The photo to the left is another example of a perspective shift and just as serendipitous.  I think I prefer the normal orientation to this one but it becomes a whole new creation with a whole new meaning when turned on its head.  Maybe my preference for the natural view aligns me more closely with Hemingway but the Bradbury in me insisted on trying something else.

Saturday, April 19, 2014


So I considered sharing an update from my own personal experience but then I stumbled across this guys explanation which is pretty spot on.  You can imagine me saying this exact thing minus the part about having a two year old.  I am about at the same stage right now.  He has other updates later down the road which I intend to watch but he makes me laugh and that is too painful so I will wait.

Saturday, March 22, 2014

What Next?

What next?  I used to be pretty successful at answering that question.  I used to be equally as good at putting that answer into action.  It is actually quite easy when, if in every other aspect, things are normal.  I can attest to that from experience which makes this sound like a resounding endorsement for those pick-yourself-up-by-the-bootstrap types.  Ironically, it's the exact opposite.  People need support.  Compassion is a virtue.

It has been a pretty rough and tumble recent past for me although I keep on getting back up.  I would regret it though if I didn't acknowledge a few people like my mom and some good friends like Wayne.  If not for them, I wouldn't have the chance to get back up quite so easily.  Thank yous are in order for sure.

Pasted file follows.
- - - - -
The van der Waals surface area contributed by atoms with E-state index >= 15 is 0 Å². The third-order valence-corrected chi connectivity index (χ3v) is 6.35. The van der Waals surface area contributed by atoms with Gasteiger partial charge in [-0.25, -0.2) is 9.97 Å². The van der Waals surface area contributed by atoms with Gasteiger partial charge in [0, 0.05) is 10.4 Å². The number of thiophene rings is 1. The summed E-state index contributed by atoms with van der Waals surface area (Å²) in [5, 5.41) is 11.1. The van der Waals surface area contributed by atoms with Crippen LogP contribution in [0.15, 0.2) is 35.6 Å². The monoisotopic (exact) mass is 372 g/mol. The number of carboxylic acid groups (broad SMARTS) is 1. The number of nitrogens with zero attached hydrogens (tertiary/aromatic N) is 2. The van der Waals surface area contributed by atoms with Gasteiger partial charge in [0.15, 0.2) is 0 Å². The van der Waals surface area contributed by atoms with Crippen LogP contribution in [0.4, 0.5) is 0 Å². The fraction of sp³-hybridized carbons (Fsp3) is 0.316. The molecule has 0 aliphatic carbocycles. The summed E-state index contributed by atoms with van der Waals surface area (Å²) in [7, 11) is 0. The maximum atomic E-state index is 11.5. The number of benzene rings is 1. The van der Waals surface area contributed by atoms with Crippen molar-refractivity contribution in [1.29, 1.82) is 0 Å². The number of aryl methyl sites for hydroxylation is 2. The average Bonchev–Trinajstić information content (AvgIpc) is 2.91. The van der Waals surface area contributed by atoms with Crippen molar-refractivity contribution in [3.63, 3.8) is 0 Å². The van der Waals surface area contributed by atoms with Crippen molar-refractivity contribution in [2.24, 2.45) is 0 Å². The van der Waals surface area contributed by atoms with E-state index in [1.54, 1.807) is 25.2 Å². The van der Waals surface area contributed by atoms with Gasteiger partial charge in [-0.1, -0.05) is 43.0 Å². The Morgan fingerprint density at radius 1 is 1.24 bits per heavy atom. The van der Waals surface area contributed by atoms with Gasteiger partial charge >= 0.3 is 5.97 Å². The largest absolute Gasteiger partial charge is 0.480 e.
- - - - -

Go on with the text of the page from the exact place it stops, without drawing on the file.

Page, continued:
Several months ago it became very apparent that I needed a hernia repaired.  Simple enough since, even though it is major surgery, it is probably the most commonly performed surgery out there.  1 in 4 men will get a hernia.  Most of them at some time will require an operation.  Some don't.  Unfortunately for me, I did and mine came at a time when I was transitioning between jobs.  I also had no insurance so it had to wait.  And I waited, painful as it often was.  Waited through one job rejection after another which in turn meant one insurance rejection after another since the two were inextricably combined.  Yeah I know, I can hear those that don't agree with my leftist leanings telling me that I am a lazy freeloader.  The problem is, I worked during that time.  I mostly worked full-time even; sometimes two jobs.  What it also meant for me was that those jobs didn't offer insurance being with small companies or in a temporary position.  But the ironies don't end there.  I ended up getting a good job with insurance but it was caught in a holding pattern while I waited to qualify.  Unfortunately, the hernia did not recognize the wait.  It kept worsening.  So then what?

Thankfully for me there emerged another option.  Some of you deride it as Obamacare but I welcome it by that name.  I followed the process and I got insured.  It was, in fact, as easy as sitting through one of those job sponsored open enrollment classes.  It was boring as shit, sometimes confusing (although really no worse than the usual insurance crap), but doable and now I am scheduled to get the help I need in a very short time.